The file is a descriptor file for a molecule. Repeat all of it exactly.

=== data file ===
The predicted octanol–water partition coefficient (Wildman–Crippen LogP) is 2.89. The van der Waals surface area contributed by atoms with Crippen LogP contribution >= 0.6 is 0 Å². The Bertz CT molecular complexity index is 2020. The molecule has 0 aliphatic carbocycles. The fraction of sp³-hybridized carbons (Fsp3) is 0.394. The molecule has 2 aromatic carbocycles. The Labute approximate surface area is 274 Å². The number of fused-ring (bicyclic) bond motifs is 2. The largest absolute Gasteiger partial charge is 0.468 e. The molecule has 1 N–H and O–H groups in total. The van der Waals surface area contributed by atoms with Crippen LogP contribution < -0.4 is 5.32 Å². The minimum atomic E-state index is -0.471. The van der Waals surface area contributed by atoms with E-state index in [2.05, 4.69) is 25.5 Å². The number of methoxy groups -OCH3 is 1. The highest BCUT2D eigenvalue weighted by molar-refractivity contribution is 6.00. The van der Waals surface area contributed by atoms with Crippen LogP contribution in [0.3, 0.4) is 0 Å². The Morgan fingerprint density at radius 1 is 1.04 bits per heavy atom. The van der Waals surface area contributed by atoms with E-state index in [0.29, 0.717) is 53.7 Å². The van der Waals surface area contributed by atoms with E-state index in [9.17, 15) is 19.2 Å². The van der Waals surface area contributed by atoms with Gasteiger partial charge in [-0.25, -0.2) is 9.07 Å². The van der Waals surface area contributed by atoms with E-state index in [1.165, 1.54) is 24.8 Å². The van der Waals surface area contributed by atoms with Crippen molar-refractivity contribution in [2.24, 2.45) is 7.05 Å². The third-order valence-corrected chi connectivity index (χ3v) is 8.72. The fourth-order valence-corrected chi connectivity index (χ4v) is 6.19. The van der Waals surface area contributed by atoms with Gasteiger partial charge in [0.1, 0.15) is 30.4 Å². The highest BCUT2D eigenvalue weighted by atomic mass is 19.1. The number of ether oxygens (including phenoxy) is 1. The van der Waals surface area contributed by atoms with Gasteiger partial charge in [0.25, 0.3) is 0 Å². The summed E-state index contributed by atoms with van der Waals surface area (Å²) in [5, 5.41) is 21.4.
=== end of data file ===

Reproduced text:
The predicted octanol–water partition coefficient (Wildman–Crippen LogP) is 2.89. The van der Waals surface area contributed by atoms with Crippen LogP contribution >= 0.6 is 0 Å². The Bertz CT molecular complexity index is 2020. The molecule has 0 aliphatic carbocycles. The fraction of sp³-hybridized carbons (Fsp3) is 0.394. The molecule has 2 aromatic carbocycles. The Labute approximate surface area is 274 Å². The number of fused-ring (bicyclic) bond motifs is 2. The largest absolute Gasteiger partial charge is 0.468 e. The molecule has 1 N–H and O–H groups in total. The van der Waals surface area contributed by atoms with Crippen LogP contribution < -0.4 is 5.32 Å². The minimum atomic E-state index is -0.471. The van der Waals surface area contributed by atoms with E-state index in [2.05, 4.69) is 25.5 Å². The number of methoxy groups -OCH3 is 1. The highest BCUT2D eigenvalue weighted by molar-refractivity contribution is 6.00. The van der Waals surface area contributed by atoms with Crippen LogP contribution in [0.3, 0.4) is 0 Å². The Morgan fingerprint density at radius 1 is 1.04 bits per heavy atom. The van der Waals surface area contributed by atoms with E-state index in [0.29, 0.717) is 53.7 Å². The van der Waals surface area contributed by atoms with E-state index in [9.17, 15) is 19.2 Å². The van der Waals surface area contributed by atoms with Gasteiger partial charge in [-0.25, -0.2) is 9.07 Å². The van der Waals surface area contributed by atoms with E-state index in [1.165, 1.54) is 24.8 Å². The van der Waals surface area contributed by atoms with Crippen molar-refractivity contribution in [2.24, 2.45) is 7.05 Å². The third-order valence-corrected chi connectivity index (χ3v) is 8.72. The fourth-order valence-corrected chi connectivity index (χ4v) is 6.19. The van der Waals surface area contributed by atoms with Gasteiger partial charge in [0.1, 0.15) is 30.4 Å². The highest BCUT2D eigenvalue weighted by atomic mass is 19.1. The number of ether oxygens (including phenoxy) is 1. The van der Waals surface area contributed by atoms with Gasteiger partial charge in [0.25, 0.3) is 0 Å². The summed E-state index contributed by atoms with van der Waals surface area (Å²) in [5, 5.41) is 21.4.